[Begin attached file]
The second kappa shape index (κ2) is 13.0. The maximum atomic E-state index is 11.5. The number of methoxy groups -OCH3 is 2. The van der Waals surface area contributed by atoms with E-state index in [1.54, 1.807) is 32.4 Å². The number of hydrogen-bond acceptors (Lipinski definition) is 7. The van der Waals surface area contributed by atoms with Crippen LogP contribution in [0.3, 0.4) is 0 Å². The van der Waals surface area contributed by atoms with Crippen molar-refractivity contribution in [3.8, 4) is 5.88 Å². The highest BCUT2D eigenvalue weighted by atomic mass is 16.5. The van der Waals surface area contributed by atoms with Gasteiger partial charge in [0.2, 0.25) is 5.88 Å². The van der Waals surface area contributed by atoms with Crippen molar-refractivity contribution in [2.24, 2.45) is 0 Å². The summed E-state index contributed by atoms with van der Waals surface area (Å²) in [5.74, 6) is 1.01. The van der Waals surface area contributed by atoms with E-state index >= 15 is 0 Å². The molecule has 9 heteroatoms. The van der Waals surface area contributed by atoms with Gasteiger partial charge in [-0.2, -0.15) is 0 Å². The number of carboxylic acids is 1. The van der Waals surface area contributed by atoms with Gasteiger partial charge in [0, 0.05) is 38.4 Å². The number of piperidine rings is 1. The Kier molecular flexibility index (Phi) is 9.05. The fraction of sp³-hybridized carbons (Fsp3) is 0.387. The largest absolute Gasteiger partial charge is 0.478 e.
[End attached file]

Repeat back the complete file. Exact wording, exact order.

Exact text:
The second kappa shape index (κ2) is 13.0. The maximum atomic E-state index is 11.5. The number of methoxy groups -OCH3 is 2. The van der Waals surface area contributed by atoms with E-state index in [1.54, 1.807) is 32.4 Å². The number of hydrogen-bond acceptors (Lipinski definition) is 7. The van der Waals surface area contributed by atoms with Crippen LogP contribution in [0.3, 0.4) is 0 Å². The van der Waals surface area contributed by atoms with Crippen molar-refractivity contribution in [3.8, 4) is 5.88 Å². The highest BCUT2D eigenvalue weighted by atomic mass is 16.5. The van der Waals surface area contributed by atoms with Gasteiger partial charge in [0.2, 0.25) is 5.88 Å². The van der Waals surface area contributed by atoms with Crippen molar-refractivity contribution in [2.24, 2.45) is 0 Å². The summed E-state index contributed by atoms with van der Waals surface area (Å²) in [5.74, 6) is 1.01. The van der Waals surface area contributed by atoms with E-state index >= 15 is 0 Å². The molecule has 9 heteroatoms. The van der Waals surface area contributed by atoms with Gasteiger partial charge in [-0.2, -0.15) is 0 Å². The number of carboxylic acids is 1. The van der Waals surface area contributed by atoms with Gasteiger partial charge in [0, 0.05) is 38.4 Å². The number of piperidine rings is 1. The Kier molecular flexibility index (Phi) is 9.05. The fraction of sp³-hybridized carbons (Fsp3) is 0.387. The largest absolute Gasteiger partial charge is 0.478 e.